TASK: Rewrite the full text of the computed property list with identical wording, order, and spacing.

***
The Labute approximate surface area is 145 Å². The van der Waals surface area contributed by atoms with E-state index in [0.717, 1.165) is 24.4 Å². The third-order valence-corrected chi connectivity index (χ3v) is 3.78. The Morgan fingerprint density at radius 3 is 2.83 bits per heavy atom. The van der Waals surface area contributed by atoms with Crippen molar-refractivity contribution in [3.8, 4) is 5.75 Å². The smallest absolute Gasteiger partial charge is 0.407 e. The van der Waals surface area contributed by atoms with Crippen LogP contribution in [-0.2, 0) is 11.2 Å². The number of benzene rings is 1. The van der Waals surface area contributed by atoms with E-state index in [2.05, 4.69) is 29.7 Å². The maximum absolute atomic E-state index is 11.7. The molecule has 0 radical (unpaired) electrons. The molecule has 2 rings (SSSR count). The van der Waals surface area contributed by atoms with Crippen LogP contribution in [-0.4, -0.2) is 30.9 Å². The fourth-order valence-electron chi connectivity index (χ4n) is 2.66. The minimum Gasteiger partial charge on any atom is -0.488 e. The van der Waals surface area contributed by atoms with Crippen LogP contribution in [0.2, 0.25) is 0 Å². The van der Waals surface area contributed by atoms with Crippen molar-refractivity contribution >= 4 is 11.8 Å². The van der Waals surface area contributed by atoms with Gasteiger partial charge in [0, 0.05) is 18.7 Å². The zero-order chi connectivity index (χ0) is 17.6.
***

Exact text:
The Labute approximate surface area is 145 Å². The van der Waals surface area contributed by atoms with E-state index in [0.717, 1.165) is 24.4 Å². The third-order valence-corrected chi connectivity index (χ3v) is 3.78. The Morgan fingerprint density at radius 3 is 2.83 bits per heavy atom. The van der Waals surface area contributed by atoms with Crippen molar-refractivity contribution in [3.8, 4) is 5.75 Å². The smallest absolute Gasteiger partial charge is 0.407 e. The van der Waals surface area contributed by atoms with Crippen LogP contribution in [-0.2, 0) is 11.2 Å². The number of benzene rings is 1. The van der Waals surface area contributed by atoms with E-state index in [2.05, 4.69) is 29.7 Å². The maximum absolute atomic E-state index is 11.7. The molecule has 0 radical (unpaired) electrons. The molecule has 2 rings (SSSR count). The van der Waals surface area contributed by atoms with Crippen LogP contribution in [-0.4, -0.2) is 30.9 Å². The fourth-order valence-electron chi connectivity index (χ4n) is 2.66. The minimum Gasteiger partial charge on any atom is -0.488 e. The van der Waals surface area contributed by atoms with Crippen LogP contribution in [0.2, 0.25) is 0 Å². The van der Waals surface area contributed by atoms with Crippen molar-refractivity contribution >= 4 is 11.8 Å². The van der Waals surface area contributed by atoms with Gasteiger partial charge in [0, 0.05) is 18.7 Å². The zero-order chi connectivity index (χ0) is 17.6.